Notre Dame researchers are participants in hunt for the Higgs boson

Author: William G. Gilroy

CMS physicists standing in front of the CMS detector CMS physicists standing in front of the CMS detector

Scientists working at the Large Hadron Collider (LHC), the world’s largest atom smasher, are expected to announce Wednesday (July 4) that they have evidence that the elusive Higgs boson particle exists.

Notre Dame researchers have long been involved in the search for the Higgs boson, the final piece of a model proposed four decades ago laying out the basic building blocks of matter in the universe.

“We are involved in an experiment called the CMS (Compact Muon Solenoid) experiment that records the particle collisions generated by the LHC,” Colin Jessop, a professor of physics and team leader of the ND CMS group, said. “The experiment is conducted by a large international collaboration that includes many of the major research universities around the world. Notre Dame has a large group of five regular faculty (Mike Hildreth, myself, Kevin Lannon, Mitch Wayne and Randy Ruchti), two research faculty (Dan Karmgard and Nancy Marinelli), two postdoctoral researchers, 11 graduate students and a varying number of undergraduate students, two engineers and three technicians. We have been involved with the CMS experiment since its inception and have built parts of the detector and been involved in its commissioning and operation since the experiment switched on.”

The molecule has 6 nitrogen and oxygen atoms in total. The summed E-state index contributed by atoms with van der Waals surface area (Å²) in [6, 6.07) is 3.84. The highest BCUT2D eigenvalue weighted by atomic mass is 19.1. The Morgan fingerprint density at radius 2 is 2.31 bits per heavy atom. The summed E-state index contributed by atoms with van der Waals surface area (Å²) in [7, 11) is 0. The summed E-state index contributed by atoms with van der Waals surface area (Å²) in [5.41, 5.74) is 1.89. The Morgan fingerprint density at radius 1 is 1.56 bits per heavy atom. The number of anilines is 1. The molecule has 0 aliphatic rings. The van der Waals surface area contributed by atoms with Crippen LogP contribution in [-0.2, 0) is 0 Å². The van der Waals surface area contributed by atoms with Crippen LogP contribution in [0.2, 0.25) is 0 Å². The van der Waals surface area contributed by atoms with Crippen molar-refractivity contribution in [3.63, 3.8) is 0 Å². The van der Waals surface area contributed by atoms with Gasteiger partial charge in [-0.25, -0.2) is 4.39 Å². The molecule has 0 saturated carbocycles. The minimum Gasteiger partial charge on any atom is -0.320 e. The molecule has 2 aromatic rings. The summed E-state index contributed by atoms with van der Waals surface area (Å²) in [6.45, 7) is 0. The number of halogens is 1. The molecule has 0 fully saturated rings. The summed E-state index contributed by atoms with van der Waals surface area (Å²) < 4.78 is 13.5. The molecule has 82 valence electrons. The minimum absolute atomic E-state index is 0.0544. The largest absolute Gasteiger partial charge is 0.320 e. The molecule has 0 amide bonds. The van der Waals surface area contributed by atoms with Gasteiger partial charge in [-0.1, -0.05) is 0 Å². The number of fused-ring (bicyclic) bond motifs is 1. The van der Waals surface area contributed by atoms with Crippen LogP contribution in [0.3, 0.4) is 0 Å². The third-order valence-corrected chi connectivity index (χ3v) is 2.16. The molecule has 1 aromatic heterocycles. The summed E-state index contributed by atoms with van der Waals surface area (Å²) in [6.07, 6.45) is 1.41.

Colin Jessop

The July 4 announcement by researchers at the European Organization for Nuclear Research, or CERN, which operates the LHC, isn’t expected to say that the Higgs boson has actually been “discovered.” Rather, CERN is expected to announce that the massive amount of data it has obtained represents the footprint of the Higgs.

“We are closely involved with the search for the Higgs boson,” Jessop said. “This is a quantum excitation of the Higgs field. The Higgs field is an energy field that hypothetically exists everywhere in the universe. All other particles with mass interact with the field to acquire the property of mass.

“The Higgs boson has eluded discovery since it was first proposed in 1963 by Peter Higgs, a British physicist. It is believed that this is because the Higgs itself has a large mass that requires the high energies of the LHC to produce it. If observed, it will be both a remarkable success of the predictions of the Standard Model of particle physics and yet also raise many questions about its detailed nature and interactions that can only be solved by further experiments at the LHC and elsewhere. The Standard Model is a theory that has very successfully explained the interactions of particles that make up the universe such as electron, protons and their constituent components called quarks. The Higgs is the cornerstone of this theory but has not yet been observed.”

A candidate event for the Higgs boson decaying to two photons (thick red lines) detected by the CMS detector A candidate event for the Higgs boson decaying to two photons (thick red lines) detected by the CMS detector.

In addition, the Notre Dame group has a nationally recognized outreach program called QuarkNet that allows high school students and teachers to contribute to the research of the Notre Dame group.

“Essentially every local high school has contributed in some way to our research program, so I hope that our local community beyond just Notre Dame will feel like they are part of this work too,” said Jessop.

The research group at Notre Dame is funded by the National Science Foundation (NSF).

“We have been very fortunate to receive generous funding from the NSF and also strong support from within the University of Notre Dame,” Jessop said. “We are profoundly grateful for this.”

Contact: Colin Jessop, 574-339-0634,